I thought that I could use SimpleDB to take care of the most challenging area of my application (as far as scaling goes) - twitter-like comments, but with location on top - till the point when I sat down to actually start implementing it with SDB.

First thing, SDB has a 1000 bytes limitation per attribute value, which is not enough even for comments (probably need to break down longer values into multiple attributes).

Then, maximum domain size is 10GB. The promise was that you could scale up without worrying about database sharding etc., since SDB will not degrade with increasing loads of data. But if I understand correctly, with domains I would have exactly the same problem as with sharding, ie. at some point need to implement data records' distribution and queries across domains on application level.

Even for the simplest objects that I have in the whole application, ie. atomic user ratings, SDB is not an option, because it cannot calculate an average within the query (everything is string based). So to calculate average user rating for an object, I would have to load all records - 250 at a time - and calculate it on application level.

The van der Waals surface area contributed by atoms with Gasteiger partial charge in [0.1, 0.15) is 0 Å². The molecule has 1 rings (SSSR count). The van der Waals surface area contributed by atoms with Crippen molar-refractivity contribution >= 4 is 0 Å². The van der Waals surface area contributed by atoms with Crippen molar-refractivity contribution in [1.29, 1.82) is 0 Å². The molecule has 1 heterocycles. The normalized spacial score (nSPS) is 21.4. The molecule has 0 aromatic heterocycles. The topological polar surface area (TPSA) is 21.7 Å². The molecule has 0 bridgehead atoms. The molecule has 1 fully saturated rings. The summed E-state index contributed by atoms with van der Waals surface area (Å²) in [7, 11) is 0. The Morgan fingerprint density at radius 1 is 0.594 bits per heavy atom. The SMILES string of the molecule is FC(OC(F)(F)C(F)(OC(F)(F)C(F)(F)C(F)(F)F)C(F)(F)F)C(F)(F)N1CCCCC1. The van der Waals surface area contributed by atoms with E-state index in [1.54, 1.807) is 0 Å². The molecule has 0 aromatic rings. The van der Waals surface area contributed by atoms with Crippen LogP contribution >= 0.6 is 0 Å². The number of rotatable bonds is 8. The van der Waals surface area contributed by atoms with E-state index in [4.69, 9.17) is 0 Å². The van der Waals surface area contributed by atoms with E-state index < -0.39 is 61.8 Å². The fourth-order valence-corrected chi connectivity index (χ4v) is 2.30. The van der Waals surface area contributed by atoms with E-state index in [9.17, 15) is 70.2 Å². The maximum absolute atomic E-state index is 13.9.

Am I missing something about SDB? Is 10GB really that much of a database to get over all SDB limitations? I was honestly enthusiastic about taking advantage of SDB, since I use S3 and EC2 already, but now I simply don't see a use case.


I use SDB on a couple of large-ish applications. The 10 GB limit per domain does worry me, but we are gambling on Amazon allowing this to be extended if we need it. They have a request form on their site if you want more space.

As far as cross domain joins, don't think of SDB as a traditional database. During the migration of my data to SDB, I had to denormalize some of it so I could manually do the cross domain joins.

The 1000 byte per attribute limitation was tough to work around also. One of the applications I have is a blog service which stores posts and comments in the database. While porting it over to SDB, I ran into this limitation. I ended up storing the posts and comments as files in S3, and read that in my code. Since this server is on EC2, the traffic to S3 isn't costing anything extra.

Perhaps one of the other problems to watch out for is the eventual consistency model on SDB. You can't write data and then read it back with any guarantee that the newly written data will be returned to you. Eventually the data will be updated.